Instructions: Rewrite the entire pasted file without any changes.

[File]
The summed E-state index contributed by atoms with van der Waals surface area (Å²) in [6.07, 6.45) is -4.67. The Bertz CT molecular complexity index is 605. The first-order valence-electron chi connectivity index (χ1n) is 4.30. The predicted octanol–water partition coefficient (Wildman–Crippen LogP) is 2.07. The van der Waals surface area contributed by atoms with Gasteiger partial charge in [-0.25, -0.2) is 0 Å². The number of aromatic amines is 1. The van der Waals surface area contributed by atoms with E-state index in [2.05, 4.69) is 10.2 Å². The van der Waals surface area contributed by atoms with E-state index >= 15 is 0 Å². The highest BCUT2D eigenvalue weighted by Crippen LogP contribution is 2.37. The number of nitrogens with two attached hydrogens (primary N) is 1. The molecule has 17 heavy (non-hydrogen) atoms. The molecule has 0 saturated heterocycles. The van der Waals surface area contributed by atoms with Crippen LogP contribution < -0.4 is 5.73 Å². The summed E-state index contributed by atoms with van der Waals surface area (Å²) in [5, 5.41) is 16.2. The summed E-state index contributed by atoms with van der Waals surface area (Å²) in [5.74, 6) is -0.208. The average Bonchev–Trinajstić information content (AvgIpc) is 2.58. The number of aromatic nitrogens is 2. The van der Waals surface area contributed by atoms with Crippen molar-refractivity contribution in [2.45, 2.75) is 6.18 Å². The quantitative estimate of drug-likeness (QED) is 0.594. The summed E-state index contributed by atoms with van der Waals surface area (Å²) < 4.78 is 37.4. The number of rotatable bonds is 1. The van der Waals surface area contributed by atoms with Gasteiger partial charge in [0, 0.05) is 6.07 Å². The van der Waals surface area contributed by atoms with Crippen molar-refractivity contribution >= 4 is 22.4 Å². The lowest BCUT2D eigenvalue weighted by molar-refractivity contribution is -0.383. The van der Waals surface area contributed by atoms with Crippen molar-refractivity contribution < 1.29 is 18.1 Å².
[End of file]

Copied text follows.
The summed E-state index contributed by atoms with van der Waals surface area (Å²) in [6.07, 6.45) is -4.67. The Bertz CT molecular complexity index is 605. The first-order valence-electron chi connectivity index (χ1n) is 4.30. The predicted octanol–water partition coefficient (Wildman–Crippen LogP) is 2.07. The van der Waals surface area contributed by atoms with Gasteiger partial charge in [-0.25, -0.2) is 0 Å². The number of aromatic amines is 1. The van der Waals surface area contributed by atoms with E-state index in [2.05, 4.69) is 10.2 Å². The van der Waals surface area contributed by atoms with E-state index >= 15 is 0 Å². The highest BCUT2D eigenvalue weighted by Crippen LogP contribution is 2.37. The number of nitrogens with two attached hydrogens (primary N) is 1. The molecule has 17 heavy (non-hydrogen) atoms. The molecule has 0 saturated heterocycles. The van der Waals surface area contributed by atoms with Crippen LogP contribution < -0.4 is 5.73 Å². The summed E-state index contributed by atoms with van der Waals surface area (Å²) in [5, 5.41) is 16.2. The summed E-state index contributed by atoms with van der Waals surface area (Å²) in [5.74, 6) is -0.208. The average Bonchev–Trinajstić information content (AvgIpc) is 2.58. The number of aromatic nitrogens is 2. The van der Waals surface area contributed by atoms with Crippen molar-refractivity contribution in [2.45, 2.75) is 6.18 Å². The quantitative estimate of drug-likeness (QED) is 0.594. The summed E-state index contributed by atoms with van der Waals surface area (Å²) < 4.78 is 37.4. The number of rotatable bonds is 1. The van der Waals surface area contributed by atoms with Gasteiger partial charge in [0, 0.05) is 6.07 Å². The van der Waals surface area contributed by atoms with Crippen molar-refractivity contribution >= 4 is 22.4 Å². The lowest BCUT2D eigenvalue weighted by molar-refractivity contribution is -0.383. The van der Waals surface area contributed by atoms with Crippen molar-refractivity contribution < 1.29 is 18.1 Å².